Federal inmate death toll rises to 22; FL state prisons report nearly 4,000 inmates in ‘medical quarantine’

Florida has 145 state prisons and nine federal prisons, incarcerating 106,000 people combined. Credit: Florida Department of Corrections

Twenty-two federal inmates have died of COVID-19 in just over two weeks and 495 had tested positive for the disease through Sunday evening, according to the U.S. Bureau of Prisons.

The deaths occurred since March 28 at six federal prisons in Oakdale, LA, Lisbon, Ohio, Butner, NC, San Pedro, CA, and Danbury, CT.

Other coronavirus hotspots in the federal system, which operates 122 facilities and incarcerates nearly 144,000 inmates, include prisons in Yazoo City MS, Forrest City, AR, Milan, MI, Chicago, and three in New York — in New York City, Brooklyn and Otisville.

Also in the federal system, 309 employees were confirmed as infected, and none had died.

Florida is home to nine federal prisons that imprison 10,000 men and women.

Three of those prisons have confirmed COVID-19 infections, mostly among employees: five at Miami Federal Detention Center, one at Tallahassee Federal Correctional Institution, and three at Coleman Federal Correctional Institution in Sumter County.

In addition, Coleman Federal reports that one inmate has tested positive for the disease, caused by the new coronavirus.

The U.S. Bureau of Prisons reports it has released 1,280 elderly or sickly inmates to home confinement since March 26 because of their elevated risk of infection and to slow the spread of the disease behind bars.

State prisons in Florida

Florida’s state prison system is contending with coronavirus in 56 of its 145 correctional facilities, which incarcerate roughly 96,000 inmates, according to the Florida Department of Corrections.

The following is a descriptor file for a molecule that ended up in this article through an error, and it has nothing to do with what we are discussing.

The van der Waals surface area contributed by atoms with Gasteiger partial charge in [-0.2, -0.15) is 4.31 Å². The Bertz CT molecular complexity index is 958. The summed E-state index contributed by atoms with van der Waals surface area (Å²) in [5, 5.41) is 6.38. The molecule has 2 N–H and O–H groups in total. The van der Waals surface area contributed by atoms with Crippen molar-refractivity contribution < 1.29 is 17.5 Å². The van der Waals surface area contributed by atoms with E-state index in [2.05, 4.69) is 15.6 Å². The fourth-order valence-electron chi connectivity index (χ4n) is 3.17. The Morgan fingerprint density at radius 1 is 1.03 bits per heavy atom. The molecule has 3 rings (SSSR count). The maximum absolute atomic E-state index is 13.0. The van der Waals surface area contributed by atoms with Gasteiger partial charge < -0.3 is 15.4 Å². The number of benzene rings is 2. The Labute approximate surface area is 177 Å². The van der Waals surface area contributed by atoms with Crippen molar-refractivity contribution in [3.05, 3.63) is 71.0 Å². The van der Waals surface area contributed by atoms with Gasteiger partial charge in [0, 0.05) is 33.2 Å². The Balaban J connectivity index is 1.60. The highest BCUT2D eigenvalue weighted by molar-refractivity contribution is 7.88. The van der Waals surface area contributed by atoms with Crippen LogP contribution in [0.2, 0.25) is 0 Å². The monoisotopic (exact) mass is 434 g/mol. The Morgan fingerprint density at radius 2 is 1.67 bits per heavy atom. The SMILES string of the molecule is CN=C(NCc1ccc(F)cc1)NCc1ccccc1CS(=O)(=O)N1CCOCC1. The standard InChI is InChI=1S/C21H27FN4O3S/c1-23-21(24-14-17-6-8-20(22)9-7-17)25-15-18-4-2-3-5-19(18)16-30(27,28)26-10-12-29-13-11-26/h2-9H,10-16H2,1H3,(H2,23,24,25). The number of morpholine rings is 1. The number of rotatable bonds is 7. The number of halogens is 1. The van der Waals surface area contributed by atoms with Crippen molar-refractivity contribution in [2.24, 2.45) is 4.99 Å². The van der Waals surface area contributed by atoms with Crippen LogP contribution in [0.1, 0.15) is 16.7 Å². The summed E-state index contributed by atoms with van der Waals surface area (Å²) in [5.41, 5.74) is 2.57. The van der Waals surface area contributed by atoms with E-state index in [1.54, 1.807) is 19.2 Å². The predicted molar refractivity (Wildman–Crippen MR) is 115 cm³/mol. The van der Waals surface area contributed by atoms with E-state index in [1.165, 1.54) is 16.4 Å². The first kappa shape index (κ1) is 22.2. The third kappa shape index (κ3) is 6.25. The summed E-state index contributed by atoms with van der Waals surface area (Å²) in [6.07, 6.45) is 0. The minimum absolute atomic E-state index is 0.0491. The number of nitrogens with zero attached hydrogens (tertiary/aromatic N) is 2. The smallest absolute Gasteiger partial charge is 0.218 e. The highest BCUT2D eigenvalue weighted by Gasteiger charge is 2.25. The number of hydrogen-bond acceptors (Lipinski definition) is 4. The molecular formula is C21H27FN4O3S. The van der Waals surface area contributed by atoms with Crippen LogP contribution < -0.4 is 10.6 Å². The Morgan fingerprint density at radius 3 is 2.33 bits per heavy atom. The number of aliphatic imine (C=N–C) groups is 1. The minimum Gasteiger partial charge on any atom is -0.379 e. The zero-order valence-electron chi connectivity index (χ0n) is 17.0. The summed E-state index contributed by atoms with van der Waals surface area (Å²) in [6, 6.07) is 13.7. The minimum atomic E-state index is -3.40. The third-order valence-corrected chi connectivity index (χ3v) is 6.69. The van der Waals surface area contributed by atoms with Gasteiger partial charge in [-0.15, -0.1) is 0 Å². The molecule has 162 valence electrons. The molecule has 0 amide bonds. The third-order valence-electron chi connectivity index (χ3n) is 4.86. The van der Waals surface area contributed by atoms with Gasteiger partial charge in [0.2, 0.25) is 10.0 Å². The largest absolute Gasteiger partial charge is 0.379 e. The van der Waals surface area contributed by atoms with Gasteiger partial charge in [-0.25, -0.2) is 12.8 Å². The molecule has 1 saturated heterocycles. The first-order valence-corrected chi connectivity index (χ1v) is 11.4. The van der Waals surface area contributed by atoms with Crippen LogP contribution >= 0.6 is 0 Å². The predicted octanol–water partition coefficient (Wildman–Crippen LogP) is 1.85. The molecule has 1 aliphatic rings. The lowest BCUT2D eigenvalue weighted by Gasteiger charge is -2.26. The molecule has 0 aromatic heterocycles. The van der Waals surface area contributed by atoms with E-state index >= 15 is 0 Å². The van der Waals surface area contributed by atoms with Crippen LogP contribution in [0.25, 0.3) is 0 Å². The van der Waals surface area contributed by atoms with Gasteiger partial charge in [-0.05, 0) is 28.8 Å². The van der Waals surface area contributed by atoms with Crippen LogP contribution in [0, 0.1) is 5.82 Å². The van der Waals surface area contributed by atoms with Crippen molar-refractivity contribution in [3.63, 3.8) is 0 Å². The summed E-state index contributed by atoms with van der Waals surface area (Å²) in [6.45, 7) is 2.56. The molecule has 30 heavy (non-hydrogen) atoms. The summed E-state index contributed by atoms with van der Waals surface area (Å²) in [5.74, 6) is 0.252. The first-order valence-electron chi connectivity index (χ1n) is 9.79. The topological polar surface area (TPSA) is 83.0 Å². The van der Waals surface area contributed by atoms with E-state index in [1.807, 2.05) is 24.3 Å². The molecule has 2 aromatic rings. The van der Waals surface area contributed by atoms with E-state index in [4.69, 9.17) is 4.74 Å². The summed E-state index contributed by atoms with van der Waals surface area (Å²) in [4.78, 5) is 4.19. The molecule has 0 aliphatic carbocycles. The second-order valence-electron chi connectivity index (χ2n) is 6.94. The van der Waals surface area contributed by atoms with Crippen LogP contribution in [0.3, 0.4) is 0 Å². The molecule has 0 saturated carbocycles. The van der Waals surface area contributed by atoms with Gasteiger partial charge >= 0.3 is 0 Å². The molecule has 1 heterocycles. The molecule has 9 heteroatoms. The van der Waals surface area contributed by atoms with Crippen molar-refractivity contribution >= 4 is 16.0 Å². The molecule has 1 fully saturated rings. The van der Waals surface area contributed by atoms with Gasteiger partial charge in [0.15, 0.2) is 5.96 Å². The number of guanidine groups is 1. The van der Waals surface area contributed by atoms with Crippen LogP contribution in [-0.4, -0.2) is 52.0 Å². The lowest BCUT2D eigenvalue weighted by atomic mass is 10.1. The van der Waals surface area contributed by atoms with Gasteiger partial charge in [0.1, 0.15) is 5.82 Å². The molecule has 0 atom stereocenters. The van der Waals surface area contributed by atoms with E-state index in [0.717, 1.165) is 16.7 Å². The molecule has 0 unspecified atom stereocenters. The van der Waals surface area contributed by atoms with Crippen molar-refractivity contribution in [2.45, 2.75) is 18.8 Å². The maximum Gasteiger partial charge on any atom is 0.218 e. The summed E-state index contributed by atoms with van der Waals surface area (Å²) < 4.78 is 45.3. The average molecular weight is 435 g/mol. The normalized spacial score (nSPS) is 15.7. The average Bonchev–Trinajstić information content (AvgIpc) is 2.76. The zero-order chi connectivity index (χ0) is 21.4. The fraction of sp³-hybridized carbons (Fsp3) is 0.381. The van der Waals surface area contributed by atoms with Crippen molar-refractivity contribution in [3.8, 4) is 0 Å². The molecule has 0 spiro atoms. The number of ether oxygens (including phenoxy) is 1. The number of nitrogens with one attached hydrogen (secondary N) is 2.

Four state inmates at Blackwater River Correctional Facility died of COVID-19 last week in Santa Rosa County. Blackwater, privately run by The GEO Group, had the first outbreak of coronavirus in the state prison system. Through Sunday, 40 inmates at Blackwater had tested positive for the virus, along with 10 prison employees.

Two more state prisons have since become hotspots:

Tomoka Correctional Institution in Volusia County announced an outbreak last week that grew to 47 infected inmates by Sunday night, plus five sick employees. Another 48 inmates were in medical isolation awaiting test results.

Sumter Correctional Institution reported 24 state inmates confirmed as infected, and 18 more awaiting test results. Four employees there had tested positive.

State prison authorities reported through Sunday night that 113 inmates statewide were confirmed sick with COVID-19, and 89 more were in medical isolation awaiting test results.

Nearly 4,000 are in “medical quarantine,” which the state Department of Corrections describe as being “separated because they have had close contact with a person who has tested positive or exhibited symptoms” of the disease.

Quarantined inmates are to be monitored by health services staff.  If an inmate’s condition worsens, he or she is placed in “medical isolation” and is to be tested for COVID-19.

In addition, 80 state corrections employees statewide were confirmed as infected, including 10 at Blackwater and nine at South Bay Correctional Facility in Palm Beach County, which, like Blackwater, is privately operated by The GEO Group.